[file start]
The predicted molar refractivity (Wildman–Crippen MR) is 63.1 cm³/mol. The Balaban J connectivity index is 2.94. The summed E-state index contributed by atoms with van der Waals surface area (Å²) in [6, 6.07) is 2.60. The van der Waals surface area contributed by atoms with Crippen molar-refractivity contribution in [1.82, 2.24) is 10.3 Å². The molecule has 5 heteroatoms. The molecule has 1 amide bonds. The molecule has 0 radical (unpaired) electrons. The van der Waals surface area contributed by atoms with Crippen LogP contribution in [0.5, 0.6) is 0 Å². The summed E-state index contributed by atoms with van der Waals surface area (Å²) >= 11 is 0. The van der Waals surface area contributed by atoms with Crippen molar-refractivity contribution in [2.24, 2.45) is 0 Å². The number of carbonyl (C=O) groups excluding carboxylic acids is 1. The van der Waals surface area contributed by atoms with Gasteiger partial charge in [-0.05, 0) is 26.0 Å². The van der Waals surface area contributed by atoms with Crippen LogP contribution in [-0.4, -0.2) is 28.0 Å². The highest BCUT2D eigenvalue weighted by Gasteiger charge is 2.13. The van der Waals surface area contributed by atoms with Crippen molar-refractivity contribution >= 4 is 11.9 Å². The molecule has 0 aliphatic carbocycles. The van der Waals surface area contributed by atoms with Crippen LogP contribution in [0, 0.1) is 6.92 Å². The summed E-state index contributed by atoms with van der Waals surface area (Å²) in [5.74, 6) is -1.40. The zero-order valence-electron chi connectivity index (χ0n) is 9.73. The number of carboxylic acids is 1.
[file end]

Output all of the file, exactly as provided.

The predicted molar refractivity (Wildman–Crippen MR) is 63.1 cm³/mol. The Balaban J connectivity index is 2.94. The summed E-state index contributed by atoms with van der Waals surface area (Å²) in [6, 6.07) is 2.60. The van der Waals surface area contributed by atoms with Crippen molar-refractivity contribution in [1.82, 2.24) is 10.3 Å². The molecule has 5 heteroatoms. The molecule has 1 amide bonds. The molecule has 0 radical (unpaired) electrons. The van der Waals surface area contributed by atoms with Crippen LogP contribution in [0.5, 0.6) is 0 Å². The summed E-state index contributed by atoms with van der Waals surface area (Å²) >= 11 is 0. The van der Waals surface area contributed by atoms with Crippen molar-refractivity contribution in [2.24, 2.45) is 0 Å². The number of carbonyl (C=O) groups excluding carboxylic acids is 1. The van der Waals surface area contributed by atoms with Gasteiger partial charge in [-0.05, 0) is 26.0 Å². The van der Waals surface area contributed by atoms with Crippen LogP contribution in [-0.4, -0.2) is 28.0 Å². The highest BCUT2D eigenvalue weighted by Gasteiger charge is 2.13. The van der Waals surface area contributed by atoms with Crippen molar-refractivity contribution >= 4 is 11.9 Å². The molecule has 0 aliphatic carbocycles. The van der Waals surface area contributed by atoms with Crippen LogP contribution in [0, 0.1) is 6.92 Å². The summed E-state index contributed by atoms with van der Waals surface area (Å²) in [5.74, 6) is -1.40. The zero-order valence-electron chi connectivity index (χ0n) is 9.73. The number of carboxylic acids is 1.